The bubble in Chinese stocks is bursting and there is nowhere to go but down. That is the common refrain echoed throughout the financial media in recent weeks, ever since China shares began their sharp decline after peaking in early June.
But is the outlook for China really all that bearish? And if so, is there a way to profit from the stock market plunge?
P/E Ratio Not High
There has been no shortage of analysts coming out with bearish calls on Chinese stocks this year. That's certainly understandable in light of the massive run-up in equity prices prior to June, which propelled the benchmark Shanghai Composite Index to a year-to-date gain of 60 percent at one point. From its lows in 2014, the index was up an even more massive 160 percent through June 12.
Shanghai Stock Exchange Composite Index
While the big increase in prices in such a short period of time doesn't necessarily mean stocks are in a bubble, it's a cause for concern and further analysis.
At the heart of any bubble argument is valuation; the Chinese stock market would have to be massively overvalued based on traditional investment metrics to be considered a bubble. In that regard, the bubble argument isn't cut and dried.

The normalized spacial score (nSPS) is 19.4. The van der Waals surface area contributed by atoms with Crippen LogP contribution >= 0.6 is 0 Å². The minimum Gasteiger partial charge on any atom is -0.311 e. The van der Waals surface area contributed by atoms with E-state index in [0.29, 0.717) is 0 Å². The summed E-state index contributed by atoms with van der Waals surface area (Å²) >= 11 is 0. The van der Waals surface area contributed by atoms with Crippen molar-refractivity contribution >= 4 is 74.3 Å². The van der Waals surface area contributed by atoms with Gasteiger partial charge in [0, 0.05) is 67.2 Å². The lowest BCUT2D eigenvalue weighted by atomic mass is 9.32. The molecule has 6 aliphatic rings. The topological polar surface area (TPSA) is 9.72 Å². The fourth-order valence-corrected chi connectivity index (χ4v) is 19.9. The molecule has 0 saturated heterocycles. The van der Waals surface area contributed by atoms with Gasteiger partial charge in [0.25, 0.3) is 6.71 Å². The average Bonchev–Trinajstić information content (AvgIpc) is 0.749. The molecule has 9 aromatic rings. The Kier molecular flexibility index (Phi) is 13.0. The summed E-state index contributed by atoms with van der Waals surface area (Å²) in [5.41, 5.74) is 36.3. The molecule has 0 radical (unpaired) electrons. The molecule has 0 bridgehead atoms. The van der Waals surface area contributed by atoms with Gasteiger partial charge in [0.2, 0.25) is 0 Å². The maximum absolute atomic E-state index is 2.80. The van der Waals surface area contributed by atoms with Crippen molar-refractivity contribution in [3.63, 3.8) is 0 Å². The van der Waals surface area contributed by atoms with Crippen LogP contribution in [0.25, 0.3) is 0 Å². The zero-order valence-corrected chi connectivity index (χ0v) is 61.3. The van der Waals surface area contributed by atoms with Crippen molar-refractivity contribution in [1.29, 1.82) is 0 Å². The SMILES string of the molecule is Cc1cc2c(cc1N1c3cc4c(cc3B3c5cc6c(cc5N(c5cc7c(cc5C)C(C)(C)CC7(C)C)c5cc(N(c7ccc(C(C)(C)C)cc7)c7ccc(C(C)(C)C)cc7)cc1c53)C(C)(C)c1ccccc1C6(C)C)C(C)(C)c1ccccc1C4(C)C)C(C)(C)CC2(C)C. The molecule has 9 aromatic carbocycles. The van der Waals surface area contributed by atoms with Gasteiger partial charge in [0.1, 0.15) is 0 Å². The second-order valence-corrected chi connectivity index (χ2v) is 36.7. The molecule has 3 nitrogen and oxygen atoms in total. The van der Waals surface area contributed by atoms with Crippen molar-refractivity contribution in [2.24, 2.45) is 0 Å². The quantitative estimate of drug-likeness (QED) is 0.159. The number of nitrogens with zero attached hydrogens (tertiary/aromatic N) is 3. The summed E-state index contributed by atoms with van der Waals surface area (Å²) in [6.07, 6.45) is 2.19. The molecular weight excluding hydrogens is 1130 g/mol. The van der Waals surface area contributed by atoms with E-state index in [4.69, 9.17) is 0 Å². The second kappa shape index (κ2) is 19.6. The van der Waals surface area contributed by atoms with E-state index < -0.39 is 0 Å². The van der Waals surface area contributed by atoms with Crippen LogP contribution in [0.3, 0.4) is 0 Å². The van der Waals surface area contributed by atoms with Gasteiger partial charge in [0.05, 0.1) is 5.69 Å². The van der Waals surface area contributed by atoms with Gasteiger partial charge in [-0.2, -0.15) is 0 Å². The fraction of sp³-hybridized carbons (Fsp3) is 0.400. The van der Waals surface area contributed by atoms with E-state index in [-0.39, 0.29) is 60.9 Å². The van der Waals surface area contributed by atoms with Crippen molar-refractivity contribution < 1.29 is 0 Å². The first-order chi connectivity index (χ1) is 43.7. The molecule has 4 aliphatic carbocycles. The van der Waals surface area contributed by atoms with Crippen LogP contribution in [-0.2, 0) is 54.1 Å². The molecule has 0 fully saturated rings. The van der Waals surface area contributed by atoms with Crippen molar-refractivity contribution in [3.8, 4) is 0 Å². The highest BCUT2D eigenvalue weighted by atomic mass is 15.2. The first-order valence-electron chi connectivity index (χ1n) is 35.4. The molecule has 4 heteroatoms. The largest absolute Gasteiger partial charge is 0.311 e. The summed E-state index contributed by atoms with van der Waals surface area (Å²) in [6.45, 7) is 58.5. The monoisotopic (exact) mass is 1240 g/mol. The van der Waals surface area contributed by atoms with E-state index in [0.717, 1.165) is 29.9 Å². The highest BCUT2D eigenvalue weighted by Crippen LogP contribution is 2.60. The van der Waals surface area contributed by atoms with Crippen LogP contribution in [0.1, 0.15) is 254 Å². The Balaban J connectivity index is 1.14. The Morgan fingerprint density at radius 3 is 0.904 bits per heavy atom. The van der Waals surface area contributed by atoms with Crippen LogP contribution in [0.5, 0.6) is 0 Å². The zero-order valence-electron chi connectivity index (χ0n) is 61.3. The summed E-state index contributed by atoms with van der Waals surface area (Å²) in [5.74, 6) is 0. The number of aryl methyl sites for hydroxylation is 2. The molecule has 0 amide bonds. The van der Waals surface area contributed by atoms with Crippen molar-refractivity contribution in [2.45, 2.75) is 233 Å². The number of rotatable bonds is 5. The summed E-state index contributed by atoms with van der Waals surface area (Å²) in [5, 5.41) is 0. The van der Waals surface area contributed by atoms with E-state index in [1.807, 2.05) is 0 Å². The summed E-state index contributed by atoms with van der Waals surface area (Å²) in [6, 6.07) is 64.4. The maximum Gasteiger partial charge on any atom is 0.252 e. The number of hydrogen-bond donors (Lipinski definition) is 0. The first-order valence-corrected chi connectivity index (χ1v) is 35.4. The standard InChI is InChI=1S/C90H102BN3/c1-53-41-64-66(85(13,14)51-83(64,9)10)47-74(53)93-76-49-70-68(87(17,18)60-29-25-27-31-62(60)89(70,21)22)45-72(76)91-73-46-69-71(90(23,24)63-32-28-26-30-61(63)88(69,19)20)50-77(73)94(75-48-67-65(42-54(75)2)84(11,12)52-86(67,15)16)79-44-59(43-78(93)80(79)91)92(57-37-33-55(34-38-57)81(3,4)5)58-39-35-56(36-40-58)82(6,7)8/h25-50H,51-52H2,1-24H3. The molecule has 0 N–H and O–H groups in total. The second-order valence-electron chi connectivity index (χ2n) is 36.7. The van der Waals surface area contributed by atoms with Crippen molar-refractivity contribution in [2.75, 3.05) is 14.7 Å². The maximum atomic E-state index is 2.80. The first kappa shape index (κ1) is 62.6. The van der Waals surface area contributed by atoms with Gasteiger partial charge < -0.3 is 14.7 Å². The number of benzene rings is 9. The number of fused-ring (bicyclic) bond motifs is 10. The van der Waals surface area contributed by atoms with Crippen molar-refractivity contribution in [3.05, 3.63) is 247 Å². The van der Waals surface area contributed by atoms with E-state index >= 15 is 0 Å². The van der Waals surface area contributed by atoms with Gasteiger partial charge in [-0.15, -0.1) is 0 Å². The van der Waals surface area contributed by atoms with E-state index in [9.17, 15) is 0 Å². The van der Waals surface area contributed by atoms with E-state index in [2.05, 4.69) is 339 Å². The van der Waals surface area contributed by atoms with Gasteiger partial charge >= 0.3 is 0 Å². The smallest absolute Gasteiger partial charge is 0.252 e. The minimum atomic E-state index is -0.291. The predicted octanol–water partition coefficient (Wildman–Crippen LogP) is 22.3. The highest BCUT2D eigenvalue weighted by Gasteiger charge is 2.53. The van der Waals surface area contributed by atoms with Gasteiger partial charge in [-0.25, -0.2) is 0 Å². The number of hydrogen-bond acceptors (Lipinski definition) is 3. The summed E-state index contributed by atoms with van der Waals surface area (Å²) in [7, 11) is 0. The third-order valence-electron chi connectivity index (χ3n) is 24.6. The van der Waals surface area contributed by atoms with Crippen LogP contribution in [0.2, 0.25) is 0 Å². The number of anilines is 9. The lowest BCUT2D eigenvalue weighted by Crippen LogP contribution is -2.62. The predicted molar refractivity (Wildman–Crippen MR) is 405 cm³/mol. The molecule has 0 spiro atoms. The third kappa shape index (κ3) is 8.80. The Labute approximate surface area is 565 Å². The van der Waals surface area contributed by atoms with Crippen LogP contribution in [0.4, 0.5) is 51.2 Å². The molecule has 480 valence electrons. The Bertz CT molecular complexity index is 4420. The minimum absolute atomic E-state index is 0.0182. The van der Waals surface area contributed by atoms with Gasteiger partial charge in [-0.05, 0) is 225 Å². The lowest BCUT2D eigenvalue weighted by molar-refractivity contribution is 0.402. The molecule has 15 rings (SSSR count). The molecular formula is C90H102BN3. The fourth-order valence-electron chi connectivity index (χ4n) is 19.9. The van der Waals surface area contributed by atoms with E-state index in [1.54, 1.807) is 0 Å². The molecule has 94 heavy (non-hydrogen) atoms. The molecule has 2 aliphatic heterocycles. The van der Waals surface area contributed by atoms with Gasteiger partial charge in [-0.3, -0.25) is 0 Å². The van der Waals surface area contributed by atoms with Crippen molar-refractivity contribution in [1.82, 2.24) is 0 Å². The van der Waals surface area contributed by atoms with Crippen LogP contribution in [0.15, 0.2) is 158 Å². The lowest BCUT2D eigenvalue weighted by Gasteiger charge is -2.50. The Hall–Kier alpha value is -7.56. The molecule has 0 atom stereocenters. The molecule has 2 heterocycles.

Based on data from Bloomberg, the Shanghai Composite has a price/earnings ratio of about 18, down from 26 at the June highs. Ironically, that's the same as the P/E ratio for the most popular United States stock index, the S&P 500, and not many people are saying U.S. stocks are in a bubble.
‘We Are Still Positive’
That's why some analysts, like Kinger Lau of Goldman Sachs, are actually bullish on China stocks. "Re-rating is not over for China's stock market," Lau told Bloomberg. "We are still positive."
Lau emphasized that Chinese stocks are much cheaper than they were during the last buying frenzy in 2007, when the Shanghai Composite traded at more than 40 times earnings.
Furthermore, while it's been unsuccessful thus far, the Chinese government has taken an active role in trying to stem the decline in stocks, going as far as to ban IPOs and force state-run entities to buy up shares.
That could ultimately turn the tide; indeed, it's often been a losing proposition to bet against the Chinese government during the past few decades.